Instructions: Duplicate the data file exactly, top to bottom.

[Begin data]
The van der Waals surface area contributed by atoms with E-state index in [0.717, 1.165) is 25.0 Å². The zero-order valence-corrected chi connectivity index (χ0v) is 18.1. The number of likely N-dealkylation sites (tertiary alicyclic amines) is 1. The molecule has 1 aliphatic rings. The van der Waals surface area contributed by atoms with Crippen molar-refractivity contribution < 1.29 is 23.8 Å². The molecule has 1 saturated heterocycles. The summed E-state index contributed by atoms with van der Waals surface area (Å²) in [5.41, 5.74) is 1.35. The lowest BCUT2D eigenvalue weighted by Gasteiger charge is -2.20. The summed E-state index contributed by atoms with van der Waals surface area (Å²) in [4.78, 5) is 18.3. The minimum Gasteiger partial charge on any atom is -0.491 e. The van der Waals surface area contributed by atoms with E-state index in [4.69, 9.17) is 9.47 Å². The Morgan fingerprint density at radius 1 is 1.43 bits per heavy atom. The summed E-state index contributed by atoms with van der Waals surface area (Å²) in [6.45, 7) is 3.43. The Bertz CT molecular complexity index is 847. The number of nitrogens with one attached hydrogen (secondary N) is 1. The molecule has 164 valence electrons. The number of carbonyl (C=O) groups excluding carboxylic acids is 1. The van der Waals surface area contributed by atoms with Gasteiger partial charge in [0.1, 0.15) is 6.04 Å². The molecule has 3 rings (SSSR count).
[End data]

The van der Waals surface area contributed by atoms with E-state index in [0.717, 1.165) is 25.0 Å². The zero-order valence-corrected chi connectivity index (χ0v) is 18.1. The number of likely N-dealkylation sites (tertiary alicyclic amines) is 1. The molecule has 1 aliphatic rings. The van der Waals surface area contributed by atoms with Crippen molar-refractivity contribution < 1.29 is 23.8 Å². The molecule has 1 saturated heterocycles. The summed E-state index contributed by atoms with van der Waals surface area (Å²) in [5.41, 5.74) is 1.35. The lowest BCUT2D eigenvalue weighted by Gasteiger charge is -2.20. The summed E-state index contributed by atoms with van der Waals surface area (Å²) in [4.78, 5) is 18.3. The minimum Gasteiger partial charge on any atom is -0.491 e. The van der Waals surface area contributed by atoms with E-state index in [4.69, 9.17) is 9.47 Å². The Morgan fingerprint density at radius 1 is 1.43 bits per heavy atom. The summed E-state index contributed by atoms with van der Waals surface area (Å²) in [6.45, 7) is 3.43. The Bertz CT molecular complexity index is 847. The number of nitrogens with one attached hydrogen (secondary N) is 1. The molecule has 164 valence electrons. The number of carbonyl (C=O) groups excluding carboxylic acids is 1. The van der Waals surface area contributed by atoms with Gasteiger partial charge in [0.1, 0.15) is 6.04 Å². The molecule has 3 rings (SSSR count).